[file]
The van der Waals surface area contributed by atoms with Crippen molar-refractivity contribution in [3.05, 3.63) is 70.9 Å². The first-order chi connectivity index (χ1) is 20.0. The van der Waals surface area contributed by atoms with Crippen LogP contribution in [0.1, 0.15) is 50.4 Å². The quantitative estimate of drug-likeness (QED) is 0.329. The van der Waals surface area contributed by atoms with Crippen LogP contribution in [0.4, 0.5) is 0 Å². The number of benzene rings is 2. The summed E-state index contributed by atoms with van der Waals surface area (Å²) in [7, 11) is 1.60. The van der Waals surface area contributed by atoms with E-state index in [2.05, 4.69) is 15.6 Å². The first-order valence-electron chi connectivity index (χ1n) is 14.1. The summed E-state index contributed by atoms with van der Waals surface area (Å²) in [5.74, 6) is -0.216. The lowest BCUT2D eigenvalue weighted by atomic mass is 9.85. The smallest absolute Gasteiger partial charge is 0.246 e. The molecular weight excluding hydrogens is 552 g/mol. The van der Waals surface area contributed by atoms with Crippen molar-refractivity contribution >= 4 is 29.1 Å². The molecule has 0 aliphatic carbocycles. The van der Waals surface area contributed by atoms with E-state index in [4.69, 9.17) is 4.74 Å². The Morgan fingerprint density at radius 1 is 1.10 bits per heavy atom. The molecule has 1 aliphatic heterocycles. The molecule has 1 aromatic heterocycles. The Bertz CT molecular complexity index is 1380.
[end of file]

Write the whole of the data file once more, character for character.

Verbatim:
The van der Waals surface area contributed by atoms with Crippen molar-refractivity contribution in [3.05, 3.63) is 70.9 Å². The first-order chi connectivity index (χ1) is 20.0. The van der Waals surface area contributed by atoms with Crippen LogP contribution in [0.1, 0.15) is 50.4 Å². The quantitative estimate of drug-likeness (QED) is 0.329. The van der Waals surface area contributed by atoms with Crippen LogP contribution in [0.4, 0.5) is 0 Å². The number of benzene rings is 2. The summed E-state index contributed by atoms with van der Waals surface area (Å²) in [7, 11) is 1.60. The van der Waals surface area contributed by atoms with E-state index in [2.05, 4.69) is 15.6 Å². The first-order valence-electron chi connectivity index (χ1n) is 14.1. The summed E-state index contributed by atoms with van der Waals surface area (Å²) in [5.74, 6) is -0.216. The lowest BCUT2D eigenvalue weighted by atomic mass is 9.85. The smallest absolute Gasteiger partial charge is 0.246 e. The molecular weight excluding hydrogens is 552 g/mol. The van der Waals surface area contributed by atoms with Crippen molar-refractivity contribution >= 4 is 29.1 Å². The molecule has 0 aliphatic carbocycles. The van der Waals surface area contributed by atoms with E-state index in [4.69, 9.17) is 4.74 Å². The Morgan fingerprint density at radius 1 is 1.10 bits per heavy atom. The molecule has 1 aliphatic heterocycles. The molecule has 1 aromatic heterocycles. The Bertz CT molecular complexity index is 1380.